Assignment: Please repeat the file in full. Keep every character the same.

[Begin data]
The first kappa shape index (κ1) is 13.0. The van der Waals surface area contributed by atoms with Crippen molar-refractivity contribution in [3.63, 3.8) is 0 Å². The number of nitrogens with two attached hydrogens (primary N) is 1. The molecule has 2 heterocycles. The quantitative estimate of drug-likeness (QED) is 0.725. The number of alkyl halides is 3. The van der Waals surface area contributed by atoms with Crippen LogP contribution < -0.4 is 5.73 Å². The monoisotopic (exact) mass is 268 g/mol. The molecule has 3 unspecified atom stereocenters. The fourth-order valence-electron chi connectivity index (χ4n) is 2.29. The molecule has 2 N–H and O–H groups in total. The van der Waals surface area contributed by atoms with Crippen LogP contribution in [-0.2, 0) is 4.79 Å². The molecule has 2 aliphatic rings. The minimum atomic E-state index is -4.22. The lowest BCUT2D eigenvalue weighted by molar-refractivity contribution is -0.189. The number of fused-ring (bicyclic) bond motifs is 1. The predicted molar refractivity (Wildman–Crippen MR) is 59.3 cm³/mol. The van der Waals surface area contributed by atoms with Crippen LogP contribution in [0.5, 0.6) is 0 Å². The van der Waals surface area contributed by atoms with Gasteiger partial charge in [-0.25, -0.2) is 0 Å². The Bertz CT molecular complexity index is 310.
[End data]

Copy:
The first kappa shape index (κ1) is 13.0. The van der Waals surface area contributed by atoms with Crippen molar-refractivity contribution in [3.63, 3.8) is 0 Å². The number of nitrogens with two attached hydrogens (primary N) is 1. The molecule has 2 heterocycles. The quantitative estimate of drug-likeness (QED) is 0.725. The number of alkyl halides is 3. The van der Waals surface area contributed by atoms with Crippen LogP contribution < -0.4 is 5.73 Å². The monoisotopic (exact) mass is 268 g/mol. The molecule has 3 unspecified atom stereocenters. The fourth-order valence-electron chi connectivity index (χ4n) is 2.29. The molecule has 2 N–H and O–H groups in total. The van der Waals surface area contributed by atoms with Crippen LogP contribution in [-0.2, 0) is 4.79 Å². The molecule has 2 aliphatic rings. The minimum atomic E-state index is -4.22. The lowest BCUT2D eigenvalue weighted by molar-refractivity contribution is -0.189. The number of fused-ring (bicyclic) bond motifs is 1. The predicted molar refractivity (Wildman–Crippen MR) is 59.3 cm³/mol. The van der Waals surface area contributed by atoms with Crippen LogP contribution in [0.5, 0.6) is 0 Å². The van der Waals surface area contributed by atoms with Gasteiger partial charge in [-0.25, -0.2) is 0 Å². The Bertz CT molecular complexity index is 310.